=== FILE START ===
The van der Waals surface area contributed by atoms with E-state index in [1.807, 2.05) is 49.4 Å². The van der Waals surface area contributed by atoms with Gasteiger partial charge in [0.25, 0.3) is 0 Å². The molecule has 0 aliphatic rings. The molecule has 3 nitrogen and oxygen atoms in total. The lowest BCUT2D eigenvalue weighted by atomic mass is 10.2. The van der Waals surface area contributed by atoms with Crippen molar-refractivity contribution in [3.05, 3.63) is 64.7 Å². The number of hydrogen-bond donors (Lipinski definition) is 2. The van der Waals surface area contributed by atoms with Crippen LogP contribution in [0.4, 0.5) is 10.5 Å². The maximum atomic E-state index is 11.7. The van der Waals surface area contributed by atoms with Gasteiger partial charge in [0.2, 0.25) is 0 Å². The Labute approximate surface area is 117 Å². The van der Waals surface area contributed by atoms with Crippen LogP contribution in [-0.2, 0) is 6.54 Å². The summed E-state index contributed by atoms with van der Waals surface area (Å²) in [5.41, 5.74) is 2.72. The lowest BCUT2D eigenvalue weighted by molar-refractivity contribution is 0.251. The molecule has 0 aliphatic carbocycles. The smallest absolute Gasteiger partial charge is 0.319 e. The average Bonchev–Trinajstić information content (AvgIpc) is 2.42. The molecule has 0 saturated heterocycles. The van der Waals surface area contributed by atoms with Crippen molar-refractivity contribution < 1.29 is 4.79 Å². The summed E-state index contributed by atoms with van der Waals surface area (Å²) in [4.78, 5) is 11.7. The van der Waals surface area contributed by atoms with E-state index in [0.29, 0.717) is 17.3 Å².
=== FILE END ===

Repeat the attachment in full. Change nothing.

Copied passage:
The van der Waals surface area contributed by atoms with E-state index in [1.807, 2.05) is 49.4 Å². The van der Waals surface area contributed by atoms with Gasteiger partial charge in [0.25, 0.3) is 0 Å². The molecule has 0 aliphatic rings. The molecule has 3 nitrogen and oxygen atoms in total. The lowest BCUT2D eigenvalue weighted by atomic mass is 10.2. The van der Waals surface area contributed by atoms with Crippen molar-refractivity contribution in [3.05, 3.63) is 64.7 Å². The number of hydrogen-bond donors (Lipinski definition) is 2. The van der Waals surface area contributed by atoms with Crippen LogP contribution in [0.4, 0.5) is 10.5 Å². The maximum atomic E-state index is 11.7. The van der Waals surface area contributed by atoms with Gasteiger partial charge in [0.2, 0.25) is 0 Å². The Labute approximate surface area is 117 Å². The van der Waals surface area contributed by atoms with Crippen LogP contribution in [-0.2, 0) is 6.54 Å². The summed E-state index contributed by atoms with van der Waals surface area (Å²) in [5.41, 5.74) is 2.72. The lowest BCUT2D eigenvalue weighted by molar-refractivity contribution is 0.251. The molecule has 0 aliphatic carbocycles. The smallest absolute Gasteiger partial charge is 0.319 e. The average Bonchev–Trinajstić information content (AvgIpc) is 2.42. The molecule has 0 saturated heterocycles. The van der Waals surface area contributed by atoms with Crippen molar-refractivity contribution < 1.29 is 4.79 Å². The summed E-state index contributed by atoms with van der Waals surface area (Å²) in [4.78, 5) is 11.7. The van der Waals surface area contributed by atoms with E-state index in [0.29, 0.717) is 17.3 Å².